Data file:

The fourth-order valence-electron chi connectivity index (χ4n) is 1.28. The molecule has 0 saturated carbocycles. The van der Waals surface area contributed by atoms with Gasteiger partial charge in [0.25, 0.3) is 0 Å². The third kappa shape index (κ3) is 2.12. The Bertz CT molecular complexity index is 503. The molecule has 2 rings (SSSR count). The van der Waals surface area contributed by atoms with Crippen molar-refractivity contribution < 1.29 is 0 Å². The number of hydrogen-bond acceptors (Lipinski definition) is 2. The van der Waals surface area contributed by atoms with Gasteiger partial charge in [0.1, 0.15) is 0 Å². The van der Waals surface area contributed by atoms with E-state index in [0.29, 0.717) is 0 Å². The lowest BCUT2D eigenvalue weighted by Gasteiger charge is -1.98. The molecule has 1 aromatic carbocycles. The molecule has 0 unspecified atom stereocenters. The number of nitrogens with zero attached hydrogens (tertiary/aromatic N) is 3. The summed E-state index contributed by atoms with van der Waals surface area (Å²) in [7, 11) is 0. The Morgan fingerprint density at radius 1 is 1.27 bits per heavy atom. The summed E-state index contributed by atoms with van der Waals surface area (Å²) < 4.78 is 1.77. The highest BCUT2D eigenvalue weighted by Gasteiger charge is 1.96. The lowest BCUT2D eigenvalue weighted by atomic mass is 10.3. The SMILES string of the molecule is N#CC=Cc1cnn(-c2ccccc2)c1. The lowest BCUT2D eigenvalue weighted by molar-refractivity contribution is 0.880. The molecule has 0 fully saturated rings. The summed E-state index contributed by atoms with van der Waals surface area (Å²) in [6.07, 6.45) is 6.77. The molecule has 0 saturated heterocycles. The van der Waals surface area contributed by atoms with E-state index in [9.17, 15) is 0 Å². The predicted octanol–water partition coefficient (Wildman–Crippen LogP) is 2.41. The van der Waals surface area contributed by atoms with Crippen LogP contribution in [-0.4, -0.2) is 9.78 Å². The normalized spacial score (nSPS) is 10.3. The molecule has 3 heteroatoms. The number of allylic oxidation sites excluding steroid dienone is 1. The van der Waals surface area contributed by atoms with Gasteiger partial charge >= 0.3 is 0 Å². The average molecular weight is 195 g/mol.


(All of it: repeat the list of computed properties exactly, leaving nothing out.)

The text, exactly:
The fourth-order valence-electron chi connectivity index (χ4n) is 1.28. The molecule has 0 saturated carbocycles. The van der Waals surface area contributed by atoms with Gasteiger partial charge in [0.25, 0.3) is 0 Å². The third kappa shape index (κ3) is 2.12. The Bertz CT molecular complexity index is 503. The molecule has 2 rings (SSSR count). The van der Waals surface area contributed by atoms with Crippen molar-refractivity contribution < 1.29 is 0 Å². The number of hydrogen-bond acceptors (Lipinski definition) is 2. The van der Waals surface area contributed by atoms with Gasteiger partial charge in [0.1, 0.15) is 0 Å². The van der Waals surface area contributed by atoms with E-state index in [0.29, 0.717) is 0 Å². The lowest BCUT2D eigenvalue weighted by Gasteiger charge is -1.98. The molecule has 1 aromatic carbocycles. The molecule has 0 unspecified atom stereocenters. The number of nitrogens with zero attached hydrogens (tertiary/aromatic N) is 3. The summed E-state index contributed by atoms with van der Waals surface area (Å²) in [7, 11) is 0. The Morgan fingerprint density at radius 1 is 1.27 bits per heavy atom. The summed E-state index contributed by atoms with van der Waals surface area (Å²) < 4.78 is 1.77. The highest BCUT2D eigenvalue weighted by Gasteiger charge is 1.96. The lowest BCUT2D eigenvalue weighted by atomic mass is 10.3. The SMILES string of the molecule is N#CC=Cc1cnn(-c2ccccc2)c1. The lowest BCUT2D eigenvalue weighted by molar-refractivity contribution is 0.880. The molecule has 0 fully saturated rings. The summed E-state index contributed by atoms with van der Waals surface area (Å²) in [6.07, 6.45) is 6.77. The molecule has 0 saturated heterocycles. The van der Waals surface area contributed by atoms with E-state index in [9.17, 15) is 0 Å². The predicted octanol–water partition coefficient (Wildman–Crippen LogP) is 2.41. The van der Waals surface area contributed by atoms with Crippen LogP contribution in [-0.4, -0.2) is 9.78 Å². The normalized spacial score (nSPS) is 10.3. The molecule has 3 heteroatoms. The number of allylic oxidation sites excluding steroid dienone is 1. The van der Waals surface area contributed by atoms with Gasteiger partial charge >= 0.3 is 0 Å². The average molecular weight is 195 g/mol.